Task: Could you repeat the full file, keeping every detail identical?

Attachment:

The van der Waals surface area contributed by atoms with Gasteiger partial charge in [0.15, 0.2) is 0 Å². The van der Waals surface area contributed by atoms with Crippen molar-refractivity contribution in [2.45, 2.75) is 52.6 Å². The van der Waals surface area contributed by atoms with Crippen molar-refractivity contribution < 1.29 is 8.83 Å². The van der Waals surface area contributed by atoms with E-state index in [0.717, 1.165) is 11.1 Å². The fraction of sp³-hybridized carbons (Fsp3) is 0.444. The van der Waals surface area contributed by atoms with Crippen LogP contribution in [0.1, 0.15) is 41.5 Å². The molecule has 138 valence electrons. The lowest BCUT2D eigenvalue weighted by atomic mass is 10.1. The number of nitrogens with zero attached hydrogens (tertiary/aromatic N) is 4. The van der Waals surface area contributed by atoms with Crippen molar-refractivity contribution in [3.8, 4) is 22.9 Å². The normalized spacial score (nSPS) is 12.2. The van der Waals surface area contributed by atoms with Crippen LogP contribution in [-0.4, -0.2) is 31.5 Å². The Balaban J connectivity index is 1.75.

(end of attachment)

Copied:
The van der Waals surface area contributed by atoms with Gasteiger partial charge in [0.15, 0.2) is 0 Å². The van der Waals surface area contributed by atoms with Crippen molar-refractivity contribution in [2.45, 2.75) is 52.6 Å². The van der Waals surface area contributed by atoms with Crippen molar-refractivity contribution < 1.29 is 8.83 Å². The van der Waals surface area contributed by atoms with E-state index in [0.717, 1.165) is 11.1 Å². The fraction of sp³-hybridized carbons (Fsp3) is 0.444. The van der Waals surface area contributed by atoms with Crippen LogP contribution in [0.1, 0.15) is 41.5 Å². The molecule has 138 valence electrons. The lowest BCUT2D eigenvalue weighted by atomic mass is 10.1. The number of nitrogens with zero attached hydrogens (tertiary/aromatic N) is 4. The van der Waals surface area contributed by atoms with Crippen molar-refractivity contribution in [3.8, 4) is 22.9 Å². The normalized spacial score (nSPS) is 12.2. The van der Waals surface area contributed by atoms with Crippen LogP contribution in [-0.4, -0.2) is 31.5 Å². The Balaban J connectivity index is 1.75.